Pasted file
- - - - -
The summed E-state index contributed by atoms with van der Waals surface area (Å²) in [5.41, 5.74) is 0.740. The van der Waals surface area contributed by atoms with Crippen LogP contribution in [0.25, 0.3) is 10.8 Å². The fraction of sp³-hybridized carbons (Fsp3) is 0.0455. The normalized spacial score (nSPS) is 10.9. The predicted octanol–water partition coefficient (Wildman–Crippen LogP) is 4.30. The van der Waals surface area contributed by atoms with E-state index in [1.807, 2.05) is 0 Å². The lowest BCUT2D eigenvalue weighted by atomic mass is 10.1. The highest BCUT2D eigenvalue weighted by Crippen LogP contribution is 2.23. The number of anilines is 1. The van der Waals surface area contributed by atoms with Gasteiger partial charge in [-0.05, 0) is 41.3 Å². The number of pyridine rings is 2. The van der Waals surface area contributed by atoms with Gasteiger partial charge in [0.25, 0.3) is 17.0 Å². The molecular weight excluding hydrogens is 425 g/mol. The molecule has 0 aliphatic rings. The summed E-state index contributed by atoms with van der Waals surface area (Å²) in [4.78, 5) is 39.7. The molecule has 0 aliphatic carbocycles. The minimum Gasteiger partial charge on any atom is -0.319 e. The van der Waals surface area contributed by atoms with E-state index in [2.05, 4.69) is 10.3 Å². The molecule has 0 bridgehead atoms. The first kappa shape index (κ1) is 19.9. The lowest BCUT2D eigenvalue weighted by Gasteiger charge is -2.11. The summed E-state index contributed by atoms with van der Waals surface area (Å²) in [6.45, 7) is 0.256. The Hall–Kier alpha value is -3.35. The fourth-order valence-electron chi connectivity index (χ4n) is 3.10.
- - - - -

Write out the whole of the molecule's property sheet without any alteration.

The summed E-state index contributed by atoms with van der Waals surface area (Å²) in [5.41, 5.74) is 0.740. The van der Waals surface area contributed by atoms with Crippen LogP contribution in [0.25, 0.3) is 10.8 Å². The fraction of sp³-hybridized carbons (Fsp3) is 0.0455. The normalized spacial score (nSPS) is 10.9. The predicted octanol–water partition coefficient (Wildman–Crippen LogP) is 4.30. The van der Waals surface area contributed by atoms with E-state index in [1.807, 2.05) is 0 Å². The lowest BCUT2D eigenvalue weighted by atomic mass is 10.1. The highest BCUT2D eigenvalue weighted by Crippen LogP contribution is 2.23. The number of anilines is 1. The van der Waals surface area contributed by atoms with Gasteiger partial charge in [-0.05, 0) is 41.3 Å². The number of pyridine rings is 2. The van der Waals surface area contributed by atoms with Gasteiger partial charge in [0.25, 0.3) is 17.0 Å². The molecular weight excluding hydrogens is 425 g/mol. The molecule has 0 aliphatic rings. The summed E-state index contributed by atoms with van der Waals surface area (Å²) in [4.78, 5) is 39.7. The molecule has 0 aliphatic carbocycles. The minimum Gasteiger partial charge on any atom is -0.319 e. The van der Waals surface area contributed by atoms with E-state index in [2.05, 4.69) is 10.3 Å². The molecule has 0 bridgehead atoms. The first kappa shape index (κ1) is 19.9. The lowest BCUT2D eigenvalue weighted by Gasteiger charge is -2.11. The summed E-state index contributed by atoms with van der Waals surface area (Å²) in [6.45, 7) is 0.256. The Hall–Kier alpha value is -3.35. The fourth-order valence-electron chi connectivity index (χ4n) is 3.10.